MLZ is a cooperation between:

Technische Universität München> Technische Universität MünchenHelmholtz-Zentrum Geesthacht> Helmholtz-Zentrum GeesthachtForschungszentrum Jülich> Forschungszentrum Jülich

MLZ (eng)

85748 Garching

From molecular dehydration to excess volumes of demixing thermo-responsive polymer solutions

M. Philipp1, K. Kyriakos1, L. Silvi1,2, W. Lohstroh1,2, W. Petry1,2, J. K. Krüger3,4, C. M. Papadakis1, and P. Müller-Buschbaum1

Show affiliations

1Physik-Department E13, Technische Universität München, Garching, Germany
2Heinz Maier-Leibnitz Zentrum (MLZ), Technische Universität München, Garching, Germany
3Laboratoire de Physique des Matériaux, Université du Luxembourg, Luxembourg, Luxembourg
4Fakultät für Werkstoffwissenschaften, Universität des Saarlandes, Germany

Environmentally responsive polymers are of interest in view of their current use, and foreseen future implementation in everyday life. Typical fields of application are soft robotics, sensors, drug delivery systems, and stimuli-responsive surfaces. The working principle of these smart polymeric materials is based on a demixing phase transition, leading to massive changes in volume and elasticity. To elucidate the underlying mechanisms of phase separation, we investigate the dehydration of model thermo-responsive polymers in an aqueous environment using the time-of-flight spectrometer TOF-TOF. Our neutron scattering studies are of particular value for a deeper understanding of the nature of the molecular driving mechanisms of the demixing process, their impact on macroscopic order parameter susceptibilities, and a better theoretical description of the dehydration.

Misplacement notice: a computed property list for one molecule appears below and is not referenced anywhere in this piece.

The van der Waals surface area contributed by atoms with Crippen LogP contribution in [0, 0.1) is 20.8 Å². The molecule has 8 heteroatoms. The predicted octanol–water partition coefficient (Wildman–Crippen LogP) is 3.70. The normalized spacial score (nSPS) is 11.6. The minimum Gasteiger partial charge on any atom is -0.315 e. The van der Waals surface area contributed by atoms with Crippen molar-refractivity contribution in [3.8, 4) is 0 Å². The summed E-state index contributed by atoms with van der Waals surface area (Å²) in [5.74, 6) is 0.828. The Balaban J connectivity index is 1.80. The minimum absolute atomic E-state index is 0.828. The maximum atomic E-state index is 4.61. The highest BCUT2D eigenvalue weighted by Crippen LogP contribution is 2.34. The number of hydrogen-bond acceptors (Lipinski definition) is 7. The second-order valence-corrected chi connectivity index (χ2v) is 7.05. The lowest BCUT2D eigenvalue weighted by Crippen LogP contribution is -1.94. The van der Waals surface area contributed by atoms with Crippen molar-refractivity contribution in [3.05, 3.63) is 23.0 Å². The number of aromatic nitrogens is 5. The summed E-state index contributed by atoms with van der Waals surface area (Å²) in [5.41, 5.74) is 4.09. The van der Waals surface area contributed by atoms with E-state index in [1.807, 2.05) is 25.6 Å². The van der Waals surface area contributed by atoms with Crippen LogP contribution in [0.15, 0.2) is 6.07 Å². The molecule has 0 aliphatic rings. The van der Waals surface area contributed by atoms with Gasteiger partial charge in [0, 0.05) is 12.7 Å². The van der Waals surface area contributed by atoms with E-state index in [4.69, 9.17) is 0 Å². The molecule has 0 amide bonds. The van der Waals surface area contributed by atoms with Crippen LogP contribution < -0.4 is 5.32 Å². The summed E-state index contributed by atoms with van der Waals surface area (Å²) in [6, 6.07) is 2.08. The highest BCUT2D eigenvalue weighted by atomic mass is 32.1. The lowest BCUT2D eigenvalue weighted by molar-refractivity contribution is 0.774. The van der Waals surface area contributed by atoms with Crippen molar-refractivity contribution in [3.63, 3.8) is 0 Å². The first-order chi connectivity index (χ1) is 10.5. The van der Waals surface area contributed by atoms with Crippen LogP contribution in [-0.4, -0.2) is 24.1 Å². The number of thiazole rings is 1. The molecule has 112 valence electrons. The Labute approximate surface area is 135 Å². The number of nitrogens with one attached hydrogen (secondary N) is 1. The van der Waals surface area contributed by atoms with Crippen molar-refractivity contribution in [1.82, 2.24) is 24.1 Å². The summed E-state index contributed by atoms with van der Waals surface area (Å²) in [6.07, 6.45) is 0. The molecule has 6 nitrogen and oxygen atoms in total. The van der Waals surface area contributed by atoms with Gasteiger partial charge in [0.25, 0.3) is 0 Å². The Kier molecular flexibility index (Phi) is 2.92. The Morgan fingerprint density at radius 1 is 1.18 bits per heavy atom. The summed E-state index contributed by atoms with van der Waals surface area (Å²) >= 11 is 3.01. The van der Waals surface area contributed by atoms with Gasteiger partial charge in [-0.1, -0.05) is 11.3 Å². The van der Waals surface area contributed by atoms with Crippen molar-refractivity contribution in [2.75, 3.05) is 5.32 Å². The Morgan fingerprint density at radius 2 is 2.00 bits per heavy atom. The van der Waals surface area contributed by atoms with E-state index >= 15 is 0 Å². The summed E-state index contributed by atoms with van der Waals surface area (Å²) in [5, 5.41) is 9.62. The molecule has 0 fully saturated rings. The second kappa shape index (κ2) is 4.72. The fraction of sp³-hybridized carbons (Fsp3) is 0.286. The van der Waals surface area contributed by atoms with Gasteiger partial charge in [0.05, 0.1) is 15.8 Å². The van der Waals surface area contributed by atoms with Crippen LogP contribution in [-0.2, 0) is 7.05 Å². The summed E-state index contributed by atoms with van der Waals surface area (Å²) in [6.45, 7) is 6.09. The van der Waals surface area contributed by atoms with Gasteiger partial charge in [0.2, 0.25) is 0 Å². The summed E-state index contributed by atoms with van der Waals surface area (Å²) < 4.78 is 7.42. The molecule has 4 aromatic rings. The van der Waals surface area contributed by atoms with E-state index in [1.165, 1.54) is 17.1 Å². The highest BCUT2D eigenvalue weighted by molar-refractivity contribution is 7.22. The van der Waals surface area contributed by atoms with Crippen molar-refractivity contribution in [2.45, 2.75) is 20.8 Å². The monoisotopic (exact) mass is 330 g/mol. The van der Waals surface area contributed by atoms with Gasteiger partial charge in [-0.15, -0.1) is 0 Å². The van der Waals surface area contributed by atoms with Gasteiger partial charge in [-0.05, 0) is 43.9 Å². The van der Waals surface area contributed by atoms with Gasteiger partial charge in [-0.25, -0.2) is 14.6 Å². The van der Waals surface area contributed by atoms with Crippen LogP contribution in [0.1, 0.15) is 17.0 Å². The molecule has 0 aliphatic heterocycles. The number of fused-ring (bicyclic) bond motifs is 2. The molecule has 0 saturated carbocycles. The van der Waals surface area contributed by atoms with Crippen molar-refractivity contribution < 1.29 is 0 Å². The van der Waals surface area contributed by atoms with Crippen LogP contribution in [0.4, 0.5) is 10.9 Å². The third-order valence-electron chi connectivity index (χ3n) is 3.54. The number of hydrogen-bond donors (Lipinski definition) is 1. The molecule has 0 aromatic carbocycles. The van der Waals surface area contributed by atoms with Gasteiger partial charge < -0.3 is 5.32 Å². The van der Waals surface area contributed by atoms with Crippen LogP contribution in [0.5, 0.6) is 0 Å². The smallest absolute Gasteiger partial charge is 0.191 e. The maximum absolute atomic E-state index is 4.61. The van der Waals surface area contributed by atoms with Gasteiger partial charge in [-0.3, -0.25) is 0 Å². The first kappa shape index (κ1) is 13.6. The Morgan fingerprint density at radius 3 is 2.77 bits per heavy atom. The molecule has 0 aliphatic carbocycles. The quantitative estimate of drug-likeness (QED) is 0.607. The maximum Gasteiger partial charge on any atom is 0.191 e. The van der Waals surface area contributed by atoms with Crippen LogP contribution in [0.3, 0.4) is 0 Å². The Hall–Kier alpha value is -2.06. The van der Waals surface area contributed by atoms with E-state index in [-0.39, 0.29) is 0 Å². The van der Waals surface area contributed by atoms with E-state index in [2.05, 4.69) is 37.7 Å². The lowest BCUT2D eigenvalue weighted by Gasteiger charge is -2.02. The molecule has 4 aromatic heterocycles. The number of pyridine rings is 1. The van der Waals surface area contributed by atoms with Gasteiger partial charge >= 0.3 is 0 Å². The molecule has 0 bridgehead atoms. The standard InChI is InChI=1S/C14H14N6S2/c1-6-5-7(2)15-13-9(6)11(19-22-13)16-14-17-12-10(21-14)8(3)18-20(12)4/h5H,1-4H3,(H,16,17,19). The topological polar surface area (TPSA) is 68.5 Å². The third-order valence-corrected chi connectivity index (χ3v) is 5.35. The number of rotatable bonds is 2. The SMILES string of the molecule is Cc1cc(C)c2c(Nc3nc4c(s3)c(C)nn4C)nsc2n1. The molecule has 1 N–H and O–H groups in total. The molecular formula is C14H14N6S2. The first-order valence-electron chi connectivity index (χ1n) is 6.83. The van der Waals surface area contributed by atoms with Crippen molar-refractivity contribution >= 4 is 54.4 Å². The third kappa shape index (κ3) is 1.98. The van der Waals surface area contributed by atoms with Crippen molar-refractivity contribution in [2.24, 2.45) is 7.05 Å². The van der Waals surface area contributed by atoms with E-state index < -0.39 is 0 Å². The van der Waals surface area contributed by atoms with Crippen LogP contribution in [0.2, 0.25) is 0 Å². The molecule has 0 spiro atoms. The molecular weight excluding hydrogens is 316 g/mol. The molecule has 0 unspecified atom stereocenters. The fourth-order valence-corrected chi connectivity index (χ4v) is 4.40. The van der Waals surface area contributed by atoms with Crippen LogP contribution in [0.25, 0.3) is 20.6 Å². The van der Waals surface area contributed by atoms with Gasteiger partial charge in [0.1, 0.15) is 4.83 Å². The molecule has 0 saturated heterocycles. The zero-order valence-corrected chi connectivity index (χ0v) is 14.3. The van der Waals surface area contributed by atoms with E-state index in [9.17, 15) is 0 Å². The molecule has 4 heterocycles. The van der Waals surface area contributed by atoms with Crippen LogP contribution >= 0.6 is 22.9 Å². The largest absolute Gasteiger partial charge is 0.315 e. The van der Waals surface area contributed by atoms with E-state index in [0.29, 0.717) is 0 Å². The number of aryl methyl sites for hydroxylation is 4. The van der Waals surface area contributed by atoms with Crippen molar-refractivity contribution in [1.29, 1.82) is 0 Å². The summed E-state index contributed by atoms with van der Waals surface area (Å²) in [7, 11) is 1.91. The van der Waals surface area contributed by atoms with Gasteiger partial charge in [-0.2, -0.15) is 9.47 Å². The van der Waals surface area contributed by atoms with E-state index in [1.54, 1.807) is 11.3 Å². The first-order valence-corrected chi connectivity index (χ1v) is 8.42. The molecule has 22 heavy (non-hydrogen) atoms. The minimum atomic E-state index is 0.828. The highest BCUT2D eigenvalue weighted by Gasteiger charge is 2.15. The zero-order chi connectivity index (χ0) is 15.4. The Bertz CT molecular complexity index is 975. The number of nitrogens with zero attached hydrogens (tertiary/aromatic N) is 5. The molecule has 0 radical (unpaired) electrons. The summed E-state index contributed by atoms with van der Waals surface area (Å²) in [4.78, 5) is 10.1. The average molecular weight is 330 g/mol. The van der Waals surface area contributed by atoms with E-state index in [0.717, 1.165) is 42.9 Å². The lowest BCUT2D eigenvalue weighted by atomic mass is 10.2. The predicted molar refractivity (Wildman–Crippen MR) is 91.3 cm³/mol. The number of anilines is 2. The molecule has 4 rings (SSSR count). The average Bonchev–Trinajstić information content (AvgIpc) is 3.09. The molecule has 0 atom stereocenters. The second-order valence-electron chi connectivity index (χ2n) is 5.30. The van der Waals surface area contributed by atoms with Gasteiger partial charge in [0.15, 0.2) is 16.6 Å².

Environmentally responsive polymers in an aqueous environment

Figure 1: Investigation of the diffusion dynamics of the hydration water and the almost freely diffusing water during the partial dehydration of the classical responsive polymer PNIPAM in aqueous solution. Central part of quasi-elastic neutron scattering spectra recorded for the homogeneous solution (in blue) and the phase-separated solution (in red).